“If I was asked what I wanted myself this year I’d say that a Ted Baker voucher never goes astray. And as Amelda is doing a lot more cooking, this year I will be a Cavan man and give her my new cooking range for Dunnes Stores— I already gave her a book for her birthday and she is stuck on page 95 of Home Economics for Life — I have never eaten so many meatballs in my life.”
Writer and broadcastercan recall the disappointment of getting a practical gift when she was a child. And, as a mother, remembers her son’s dismay when the gift he coveted was nowhere to be found in the run-up to Christmas Day.
“We didn’t really want or expect very much in those days and there was no definitive list, which probably went some way to avoiding disappointment,” she says. “But while I don’t remember wanting something and not getting it, I do have a memory of one Christmas when I had turned 12 receiving a new gym slip for school and a pair of dancing shoes while the rest of my (younger) siblings got toys.
I was of course a bit disappointed but I felt quite grown up, particularly as I also got a gift set from Yardley which was probably the start of my fondness for lotions and potions.
“However, as a parent, I remember when my son Tom (now aged 33) was about eight years old, he really wanted a Mr Frosty ice making machine — it worked by taking his hat off and putting cubes of ice — and food colouring if you wanted — into his head and turning the handle to crush it into ice.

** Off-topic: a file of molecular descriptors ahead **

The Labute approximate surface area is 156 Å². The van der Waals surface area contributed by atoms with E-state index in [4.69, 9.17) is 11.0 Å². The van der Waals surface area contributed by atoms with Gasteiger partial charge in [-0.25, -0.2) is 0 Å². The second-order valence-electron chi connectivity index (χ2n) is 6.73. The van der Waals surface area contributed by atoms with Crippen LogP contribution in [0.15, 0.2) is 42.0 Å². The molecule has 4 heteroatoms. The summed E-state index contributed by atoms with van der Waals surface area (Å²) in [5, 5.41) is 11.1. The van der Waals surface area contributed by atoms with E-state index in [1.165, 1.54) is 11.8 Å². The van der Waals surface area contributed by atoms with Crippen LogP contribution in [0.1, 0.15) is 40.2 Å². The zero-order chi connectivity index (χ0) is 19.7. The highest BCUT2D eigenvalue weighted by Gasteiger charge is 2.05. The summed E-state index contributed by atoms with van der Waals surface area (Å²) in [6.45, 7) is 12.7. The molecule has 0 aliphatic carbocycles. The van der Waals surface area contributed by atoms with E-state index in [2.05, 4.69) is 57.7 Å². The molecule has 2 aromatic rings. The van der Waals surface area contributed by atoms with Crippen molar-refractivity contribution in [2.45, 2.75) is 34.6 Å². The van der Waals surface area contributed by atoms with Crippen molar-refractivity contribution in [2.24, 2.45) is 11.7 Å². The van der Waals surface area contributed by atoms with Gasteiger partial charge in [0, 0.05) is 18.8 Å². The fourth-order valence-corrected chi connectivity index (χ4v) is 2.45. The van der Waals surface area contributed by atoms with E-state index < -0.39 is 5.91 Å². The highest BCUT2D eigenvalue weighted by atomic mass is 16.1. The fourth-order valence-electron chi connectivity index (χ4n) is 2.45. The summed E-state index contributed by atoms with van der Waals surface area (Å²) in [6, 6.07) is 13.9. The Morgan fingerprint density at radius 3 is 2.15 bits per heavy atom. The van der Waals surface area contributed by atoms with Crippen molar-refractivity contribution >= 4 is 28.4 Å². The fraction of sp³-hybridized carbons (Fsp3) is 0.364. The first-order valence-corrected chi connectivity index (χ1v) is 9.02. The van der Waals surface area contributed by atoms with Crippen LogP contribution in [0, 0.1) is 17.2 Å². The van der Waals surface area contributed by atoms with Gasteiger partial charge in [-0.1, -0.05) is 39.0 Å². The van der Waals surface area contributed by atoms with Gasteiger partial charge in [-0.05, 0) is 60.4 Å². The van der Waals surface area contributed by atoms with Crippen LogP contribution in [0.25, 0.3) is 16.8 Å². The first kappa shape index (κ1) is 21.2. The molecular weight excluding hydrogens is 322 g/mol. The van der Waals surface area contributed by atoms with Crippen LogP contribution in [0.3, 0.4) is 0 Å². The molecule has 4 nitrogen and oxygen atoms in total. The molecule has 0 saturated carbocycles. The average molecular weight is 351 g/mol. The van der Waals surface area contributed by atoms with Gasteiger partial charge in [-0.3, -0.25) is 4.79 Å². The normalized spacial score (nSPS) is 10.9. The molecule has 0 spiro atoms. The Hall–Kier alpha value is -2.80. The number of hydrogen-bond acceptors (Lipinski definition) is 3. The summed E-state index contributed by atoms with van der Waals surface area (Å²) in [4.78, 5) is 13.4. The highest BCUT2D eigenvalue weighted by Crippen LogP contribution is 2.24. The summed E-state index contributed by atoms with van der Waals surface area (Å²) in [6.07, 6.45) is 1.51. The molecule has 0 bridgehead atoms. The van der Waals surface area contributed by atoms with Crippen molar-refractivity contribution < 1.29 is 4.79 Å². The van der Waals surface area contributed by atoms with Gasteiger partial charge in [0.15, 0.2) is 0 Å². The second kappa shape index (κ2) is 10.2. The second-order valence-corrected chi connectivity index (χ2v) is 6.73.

“He didn’t receive it on Christmas morning as it just could not be found — instead he got something which looked similar and I still remember the look on his face when he opened it — he was so disappointed but never said a word, which made it even worse as he was so sweet.
“It can be very difficult for Santa to get exactly what every child wants, so I’m quite happy at this stage to be out the other side of it.
“There really isn’t anything I want for myself this year — I am just looking forward to the festivities.”
ON THE RECORD
, chef and owner of The Tannery, was the youngest in his family and always wanted to be older — so when his brother received a record player for Christmas, he was deeply envious.
“I am the youngest of eight children so what I wanted more than anything else was to be grown up,” he says. “And I remember the thing I really wanted one Christmas was a record player because that is what one of my older brothers had asked for.
“When it arrived on Christmas morning for him, I was astonished by it — it was the latest technology at the time and might as well have been a spaceship it was so amazing. I definitely had a touch of the green-eyed monster about me that day and I was warned not to touch it.